Brooks: The Mental Virtues: Generosity

Finally, there is generosity. This virtue starts with the willingness to share knowledge and give others credit. But it also means hearing others as they would like to be heard, looking for what each person has to teach and not looking to triumphantly pounce upon their errors.

.. But I’m struck by how much of the mainstream literature on decision-making treats the mind as some disembodied organ that can be programed like a computer.

In fact, the mind is embedded in human nature, and very often thinking well means pushing against the grain of our nature — against vanity, against laziness, against the desire for certainty, against the desire to avoid painful truths. Good thinking isn’t just adopting the right technique. It’s a moral enterprise and requires good character, the ability to go against our lesser impulses for the sake of our higher ones.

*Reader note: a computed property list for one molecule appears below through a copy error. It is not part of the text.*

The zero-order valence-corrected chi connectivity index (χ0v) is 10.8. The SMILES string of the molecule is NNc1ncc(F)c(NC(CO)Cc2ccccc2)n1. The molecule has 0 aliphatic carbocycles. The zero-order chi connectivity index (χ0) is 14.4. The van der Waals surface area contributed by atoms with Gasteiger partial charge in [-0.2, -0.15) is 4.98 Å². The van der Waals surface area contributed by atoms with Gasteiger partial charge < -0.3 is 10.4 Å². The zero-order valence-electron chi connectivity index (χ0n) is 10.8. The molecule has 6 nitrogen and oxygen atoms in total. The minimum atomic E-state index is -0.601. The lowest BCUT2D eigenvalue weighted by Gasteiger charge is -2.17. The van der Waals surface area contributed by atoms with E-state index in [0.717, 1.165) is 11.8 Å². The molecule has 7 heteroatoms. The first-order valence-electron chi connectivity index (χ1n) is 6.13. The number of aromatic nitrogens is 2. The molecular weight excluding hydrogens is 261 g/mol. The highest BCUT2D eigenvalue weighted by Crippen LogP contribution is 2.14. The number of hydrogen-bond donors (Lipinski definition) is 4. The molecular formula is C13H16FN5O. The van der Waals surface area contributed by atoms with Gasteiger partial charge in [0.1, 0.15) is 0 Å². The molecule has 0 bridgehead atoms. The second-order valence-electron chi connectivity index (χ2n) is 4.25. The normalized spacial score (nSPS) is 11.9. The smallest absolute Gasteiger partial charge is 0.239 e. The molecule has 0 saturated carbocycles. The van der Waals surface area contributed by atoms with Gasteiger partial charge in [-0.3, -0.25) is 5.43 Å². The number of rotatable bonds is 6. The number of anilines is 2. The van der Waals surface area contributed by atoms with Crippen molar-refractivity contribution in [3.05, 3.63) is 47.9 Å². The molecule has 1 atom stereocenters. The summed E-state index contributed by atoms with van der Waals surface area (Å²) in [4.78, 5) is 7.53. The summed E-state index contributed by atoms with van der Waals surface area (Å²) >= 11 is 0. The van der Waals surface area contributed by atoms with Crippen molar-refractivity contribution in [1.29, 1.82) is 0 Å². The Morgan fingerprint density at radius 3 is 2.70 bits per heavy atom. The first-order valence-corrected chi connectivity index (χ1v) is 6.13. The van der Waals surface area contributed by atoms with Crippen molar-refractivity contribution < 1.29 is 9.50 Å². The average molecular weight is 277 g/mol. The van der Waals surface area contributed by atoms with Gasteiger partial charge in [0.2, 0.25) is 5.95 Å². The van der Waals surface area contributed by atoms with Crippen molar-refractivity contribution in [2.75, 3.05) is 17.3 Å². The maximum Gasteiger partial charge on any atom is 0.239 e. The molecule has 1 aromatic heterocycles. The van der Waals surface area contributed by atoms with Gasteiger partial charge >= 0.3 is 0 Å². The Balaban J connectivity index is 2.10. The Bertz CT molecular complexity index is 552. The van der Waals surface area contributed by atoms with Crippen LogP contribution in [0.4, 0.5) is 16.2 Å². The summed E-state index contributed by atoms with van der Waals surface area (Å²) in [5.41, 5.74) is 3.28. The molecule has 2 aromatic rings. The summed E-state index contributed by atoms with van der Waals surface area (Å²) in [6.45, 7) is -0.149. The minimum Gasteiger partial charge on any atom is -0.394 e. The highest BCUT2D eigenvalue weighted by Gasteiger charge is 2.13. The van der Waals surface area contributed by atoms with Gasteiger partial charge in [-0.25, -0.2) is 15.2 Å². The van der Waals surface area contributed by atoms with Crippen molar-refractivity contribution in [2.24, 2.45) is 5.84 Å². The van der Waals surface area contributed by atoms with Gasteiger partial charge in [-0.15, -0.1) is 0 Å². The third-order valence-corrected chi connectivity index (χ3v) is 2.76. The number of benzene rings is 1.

.. That’s because wisdom isn’t a body of information. It’s the moral quality of knowing how to handle your own limitations. Warren Buffett made a similar point in his own sphere, “Investing is not a game where the guy with the 160 I.Q. beats the guy with the 130 I.Q. Once you have ordinary intelligence, what you need is the temperament to control the urges that get other people into trouble.”